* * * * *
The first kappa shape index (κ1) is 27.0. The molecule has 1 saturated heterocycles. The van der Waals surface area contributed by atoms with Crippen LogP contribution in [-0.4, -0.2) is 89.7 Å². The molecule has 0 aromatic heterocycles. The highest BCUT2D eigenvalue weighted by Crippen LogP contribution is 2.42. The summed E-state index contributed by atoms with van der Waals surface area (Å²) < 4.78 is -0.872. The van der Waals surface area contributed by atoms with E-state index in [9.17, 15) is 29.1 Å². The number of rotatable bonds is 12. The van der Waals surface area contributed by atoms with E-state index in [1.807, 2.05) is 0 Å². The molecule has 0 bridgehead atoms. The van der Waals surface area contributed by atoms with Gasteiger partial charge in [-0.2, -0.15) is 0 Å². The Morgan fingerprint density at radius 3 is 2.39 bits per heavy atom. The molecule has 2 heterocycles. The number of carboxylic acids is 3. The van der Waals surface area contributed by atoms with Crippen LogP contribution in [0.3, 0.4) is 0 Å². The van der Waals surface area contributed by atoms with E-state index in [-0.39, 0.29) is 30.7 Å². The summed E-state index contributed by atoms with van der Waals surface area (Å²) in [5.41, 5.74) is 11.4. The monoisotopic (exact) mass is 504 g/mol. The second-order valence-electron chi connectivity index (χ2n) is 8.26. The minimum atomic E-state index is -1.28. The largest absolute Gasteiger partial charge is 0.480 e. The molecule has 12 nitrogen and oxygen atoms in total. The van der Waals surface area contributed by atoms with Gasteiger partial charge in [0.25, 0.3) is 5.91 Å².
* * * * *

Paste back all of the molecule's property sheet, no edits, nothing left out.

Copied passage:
The first kappa shape index (κ1) is 27.0. The molecule has 1 saturated heterocycles. The van der Waals surface area contributed by atoms with Crippen LogP contribution in [-0.4, -0.2) is 89.7 Å². The molecule has 0 aromatic heterocycles. The highest BCUT2D eigenvalue weighted by Crippen LogP contribution is 2.42. The summed E-state index contributed by atoms with van der Waals surface area (Å²) < 4.78 is -0.872. The van der Waals surface area contributed by atoms with E-state index in [9.17, 15) is 29.1 Å². The number of rotatable bonds is 12. The van der Waals surface area contributed by atoms with E-state index in [1.807, 2.05) is 0 Å². The molecule has 0 bridgehead atoms. The van der Waals surface area contributed by atoms with Gasteiger partial charge in [-0.2, -0.15) is 0 Å². The Morgan fingerprint density at radius 3 is 2.39 bits per heavy atom. The molecule has 2 heterocycles. The number of carboxylic acids is 3. The van der Waals surface area contributed by atoms with Crippen LogP contribution in [0.3, 0.4) is 0 Å². The van der Waals surface area contributed by atoms with E-state index in [-0.39, 0.29) is 30.7 Å². The summed E-state index contributed by atoms with van der Waals surface area (Å²) in [5.41, 5.74) is 11.4. The monoisotopic (exact) mass is 504 g/mol. The second-order valence-electron chi connectivity index (χ2n) is 8.26. The minimum atomic E-state index is -1.28. The largest absolute Gasteiger partial charge is 0.480 e. The molecule has 12 nitrogen and oxygen atoms in total. The van der Waals surface area contributed by atoms with Gasteiger partial charge in [0.25, 0.3) is 5.91 Å².